Great opening talk by Antony, but the audience are indeed very quiet and, at the moment, a little shy. Antony's delivery is a little more rigid than I've seen him before, but the crowd is large and yep, he's opening the proceedings. Really clear presentation, great use of visuals too. Good start to Eurostar 2010.

Cannot Reproduce

Image from : viZZZual

Call me old fashioned, but in all of my years working nothing has beaten a good old face to face conversation with a developer about an issue or bug in the software. Using a bug tracking system as the primary means of communication is a “no no” for me.

Yet, last week I was chatting with a seasoned test manager who was extolling the virtues of bug reports. Now, I’m a fan of bug reports (in moderation) and I’m a fan of tracking issues (though not necessarily in a bug report) and I’m also a major fan of communicating clearly, but I also like to get things done with the least amount of friction. But this test manager was suggesting that bug reports are the single best form of communication between developers and testers and therefore every single bug should be logged in a defect tracking system mainly for no other purpose than communication. Communicating through bug reports is “fundamental” apparently. 


In my view, communicating through bug reports is a sign of some deeper issue within that organisation. If you are using a lifeless remote system to communicate between two humans as your primary medium of communication then you are destined to have lost meaning, wasted time and rework. You have a problem.


When we write things down we often (not always) lose information and more often than not, in the case of defects, waste lost of time bouncing bugs backwards and forwards when a simple conversation might have cleared the whole thing up. It often means the bug reports themselves are more thorough and complete when the developer and tester have chatted about the issue in advance. Now I’m not adovcating badgering a dev each time we find something, but I am suggesting we stop and think about how best to communicate the issue. Think about The Purpose, The Audience and The Context.

Would it be easier and quicker to show the dev the issue and talk it through before raising a ticket for it?

Or would it be easier to raise the ticket and then talk it through?

Or would the ticket clearly explain the issue without talking it through?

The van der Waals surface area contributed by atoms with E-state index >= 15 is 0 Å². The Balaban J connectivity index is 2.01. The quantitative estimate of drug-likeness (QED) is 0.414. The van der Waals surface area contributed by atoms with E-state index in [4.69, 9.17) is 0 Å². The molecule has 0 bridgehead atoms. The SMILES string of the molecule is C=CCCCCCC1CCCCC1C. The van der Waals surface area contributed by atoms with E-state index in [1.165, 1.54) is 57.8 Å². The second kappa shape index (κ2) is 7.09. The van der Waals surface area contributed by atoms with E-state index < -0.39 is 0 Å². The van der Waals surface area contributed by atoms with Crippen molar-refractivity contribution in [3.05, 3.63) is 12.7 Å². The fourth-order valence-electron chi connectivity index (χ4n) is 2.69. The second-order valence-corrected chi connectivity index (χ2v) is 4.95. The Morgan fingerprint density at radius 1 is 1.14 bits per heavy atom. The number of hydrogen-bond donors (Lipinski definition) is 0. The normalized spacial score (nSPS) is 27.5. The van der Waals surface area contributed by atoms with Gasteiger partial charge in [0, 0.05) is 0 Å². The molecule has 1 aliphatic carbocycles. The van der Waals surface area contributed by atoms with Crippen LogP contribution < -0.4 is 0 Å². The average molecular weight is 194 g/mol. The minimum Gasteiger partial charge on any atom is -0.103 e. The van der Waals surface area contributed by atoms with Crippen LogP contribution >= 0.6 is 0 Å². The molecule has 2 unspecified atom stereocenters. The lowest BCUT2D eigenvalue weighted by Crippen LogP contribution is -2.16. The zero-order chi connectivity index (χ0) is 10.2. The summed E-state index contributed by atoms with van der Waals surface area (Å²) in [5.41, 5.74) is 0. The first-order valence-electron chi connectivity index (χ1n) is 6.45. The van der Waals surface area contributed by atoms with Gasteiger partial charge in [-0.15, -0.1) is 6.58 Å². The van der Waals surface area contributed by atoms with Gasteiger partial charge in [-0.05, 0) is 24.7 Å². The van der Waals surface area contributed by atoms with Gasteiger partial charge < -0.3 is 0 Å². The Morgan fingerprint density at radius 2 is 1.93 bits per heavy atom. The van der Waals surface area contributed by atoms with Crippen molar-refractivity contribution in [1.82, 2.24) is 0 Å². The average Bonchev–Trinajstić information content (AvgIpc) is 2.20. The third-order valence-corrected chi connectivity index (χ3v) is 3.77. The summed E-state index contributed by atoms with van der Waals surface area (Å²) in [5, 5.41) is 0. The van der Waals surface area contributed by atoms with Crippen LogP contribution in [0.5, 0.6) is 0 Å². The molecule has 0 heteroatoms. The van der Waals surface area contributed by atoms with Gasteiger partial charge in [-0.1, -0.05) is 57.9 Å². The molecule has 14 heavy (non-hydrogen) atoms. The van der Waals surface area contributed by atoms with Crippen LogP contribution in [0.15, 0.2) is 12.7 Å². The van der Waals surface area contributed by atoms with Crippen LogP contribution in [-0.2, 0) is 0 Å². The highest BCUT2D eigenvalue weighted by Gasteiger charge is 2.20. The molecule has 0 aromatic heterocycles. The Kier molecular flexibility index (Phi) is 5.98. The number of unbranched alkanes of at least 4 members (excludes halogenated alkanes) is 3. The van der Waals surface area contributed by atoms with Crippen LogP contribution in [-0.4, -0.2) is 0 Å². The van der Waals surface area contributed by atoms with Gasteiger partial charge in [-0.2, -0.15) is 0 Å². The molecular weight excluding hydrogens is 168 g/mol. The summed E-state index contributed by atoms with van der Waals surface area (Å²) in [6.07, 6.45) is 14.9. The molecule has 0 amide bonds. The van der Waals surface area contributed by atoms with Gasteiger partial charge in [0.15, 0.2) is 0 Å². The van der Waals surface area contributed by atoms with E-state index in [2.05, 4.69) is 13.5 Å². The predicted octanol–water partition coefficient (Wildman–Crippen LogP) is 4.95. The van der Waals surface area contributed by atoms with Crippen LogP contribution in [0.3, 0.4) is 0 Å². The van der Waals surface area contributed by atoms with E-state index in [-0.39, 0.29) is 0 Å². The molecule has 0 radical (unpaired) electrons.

Or should I raise the ticket and then sit back and wait for the inevitable bounce back with “cannot reproduce” or “as designed”?

Or do we even need a ticket in the first place?


Here’s an over the top example, but scarily it’s not far from the reality I’ve seen in the past,.

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Yes Testers, even we are in Sales

You’ve heard the saying “Everyone’s in Sales“. Well, it is indeed true. Whether we are selling our skills at a job interview or selling a defect (to be fixed) to the team or selling a new idea to the management, we are in sales.

We are also in Sales when we sit down to test software. Producing good software that people want to buy is a holistic approach, right from the Business Analysis, through the coding and testing to the marketing and sales departments. It’s a holistic package. Something many of us in business often don’t see.


David Ogilvy wrote in “confessions of an advertising man” – “In the modern world of business, it is useless to be a creative, original thinker unless you can also sell what you create. Management cannot be expected to recognise a good idea unless it is presented to them by a good salesman”

The same goes for selling defect fixes, process improvement and new ideas about testing. Delivered by a good salesperson any idea could be a good one..maybe.



Well, here’s the ever passionate Tom Peters talking about the same thing:

[vimeo w=500&h=283]


Big thanks to Garr Reynolds [Presentation Zenfor posting about this video over at his excellent blog



Translated in to Russian – I’m honored

I do feel honoured indeed to have had a blog posts translated in to Russian for the very excellent community. Very honoured indeed and it was great to be in touch with Alexei Barantsev from the community. I love what they are doing in the community. It also looks like the Russian testing community has some very exciting training and learning initiatives, so if you’re in Russia and want to learn more then check them out. I get a sense I may need to brush up my Russian language skills 🙂


Sharing your testing learning…and raising money for charity too

Over at The Software Testing Club we’ve got a little community project running to raise some money for Oxfam this Christmas time. It involves you filling in a short form which we’ll collate together with some other fresh content later this month. Once out, it’s yours to download. all we ask is that you give a little donation to charity (although it’s not required to download the ebook). If you’d like to be involved then head over to the clubs blog for more: